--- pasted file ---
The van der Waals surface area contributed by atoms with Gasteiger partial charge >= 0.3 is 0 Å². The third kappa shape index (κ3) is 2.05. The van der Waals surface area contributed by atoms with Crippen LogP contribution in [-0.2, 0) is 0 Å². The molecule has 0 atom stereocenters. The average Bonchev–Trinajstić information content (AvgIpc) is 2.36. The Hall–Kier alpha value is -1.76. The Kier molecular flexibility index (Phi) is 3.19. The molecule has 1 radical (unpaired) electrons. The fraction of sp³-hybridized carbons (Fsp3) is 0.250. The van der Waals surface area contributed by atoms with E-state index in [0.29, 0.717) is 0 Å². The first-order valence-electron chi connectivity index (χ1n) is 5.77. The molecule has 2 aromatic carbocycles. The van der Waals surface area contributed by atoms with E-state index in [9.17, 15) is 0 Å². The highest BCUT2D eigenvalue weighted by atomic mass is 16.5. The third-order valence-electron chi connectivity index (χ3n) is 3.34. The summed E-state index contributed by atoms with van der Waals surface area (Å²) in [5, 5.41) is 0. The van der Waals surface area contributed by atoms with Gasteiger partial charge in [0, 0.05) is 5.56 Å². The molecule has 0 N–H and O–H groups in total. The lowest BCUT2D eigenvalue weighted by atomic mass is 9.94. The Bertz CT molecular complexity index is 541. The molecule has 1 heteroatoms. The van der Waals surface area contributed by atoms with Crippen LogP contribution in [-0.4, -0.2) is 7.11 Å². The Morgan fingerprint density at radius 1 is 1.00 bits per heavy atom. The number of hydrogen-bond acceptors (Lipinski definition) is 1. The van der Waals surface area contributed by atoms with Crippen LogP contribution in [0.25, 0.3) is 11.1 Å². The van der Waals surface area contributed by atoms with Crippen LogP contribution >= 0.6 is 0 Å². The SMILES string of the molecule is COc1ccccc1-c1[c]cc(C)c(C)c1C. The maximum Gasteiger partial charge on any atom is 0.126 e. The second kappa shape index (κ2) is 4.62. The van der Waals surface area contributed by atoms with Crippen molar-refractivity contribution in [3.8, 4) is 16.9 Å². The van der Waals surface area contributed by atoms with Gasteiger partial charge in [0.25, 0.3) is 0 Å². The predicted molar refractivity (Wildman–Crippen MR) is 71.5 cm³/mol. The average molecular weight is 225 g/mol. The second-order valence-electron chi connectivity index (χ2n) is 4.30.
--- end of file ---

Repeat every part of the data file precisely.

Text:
The van der Waals surface area contributed by atoms with Gasteiger partial charge >= 0.3 is 0 Å². The third kappa shape index (κ3) is 2.05. The van der Waals surface area contributed by atoms with Crippen LogP contribution in [-0.2, 0) is 0 Å². The molecule has 0 atom stereocenters. The average Bonchev–Trinajstić information content (AvgIpc) is 2.36. The Hall–Kier alpha value is -1.76. The Kier molecular flexibility index (Phi) is 3.19. The molecule has 1 radical (unpaired) electrons. The fraction of sp³-hybridized carbons (Fsp3) is 0.250. The van der Waals surface area contributed by atoms with E-state index in [0.29, 0.717) is 0 Å². The first-order valence-electron chi connectivity index (χ1n) is 5.77. The molecule has 2 aromatic carbocycles. The van der Waals surface area contributed by atoms with E-state index in [9.17, 15) is 0 Å². The highest BCUT2D eigenvalue weighted by atomic mass is 16.5. The third-order valence-electron chi connectivity index (χ3n) is 3.34. The summed E-state index contributed by atoms with van der Waals surface area (Å²) in [5, 5.41) is 0. The van der Waals surface area contributed by atoms with Gasteiger partial charge in [0, 0.05) is 5.56 Å². The molecule has 0 N–H and O–H groups in total. The lowest BCUT2D eigenvalue weighted by atomic mass is 9.94. The Bertz CT molecular complexity index is 541. The molecule has 1 heteroatoms. The van der Waals surface area contributed by atoms with Crippen LogP contribution in [-0.4, -0.2) is 7.11 Å². The Morgan fingerprint density at radius 1 is 1.00 bits per heavy atom. The number of hydrogen-bond acceptors (Lipinski definition) is 1. The van der Waals surface area contributed by atoms with Crippen LogP contribution in [0.25, 0.3) is 11.1 Å². The van der Waals surface area contributed by atoms with Crippen LogP contribution >= 0.6 is 0 Å². The SMILES string of the molecule is COc1ccccc1-c1[c]cc(C)c(C)c1C. The maximum Gasteiger partial charge on any atom is 0.126 e. The second kappa shape index (κ2) is 4.62. The van der Waals surface area contributed by atoms with Crippen molar-refractivity contribution in [3.8, 4) is 16.9 Å². The van der Waals surface area contributed by atoms with Gasteiger partial charge in [0.25, 0.3) is 0 Å². The predicted molar refractivity (Wildman–Crippen MR) is 71.5 cm³/mol. The average molecular weight is 225 g/mol. The second-order valence-electron chi connectivity index (χ2n) is 4.30.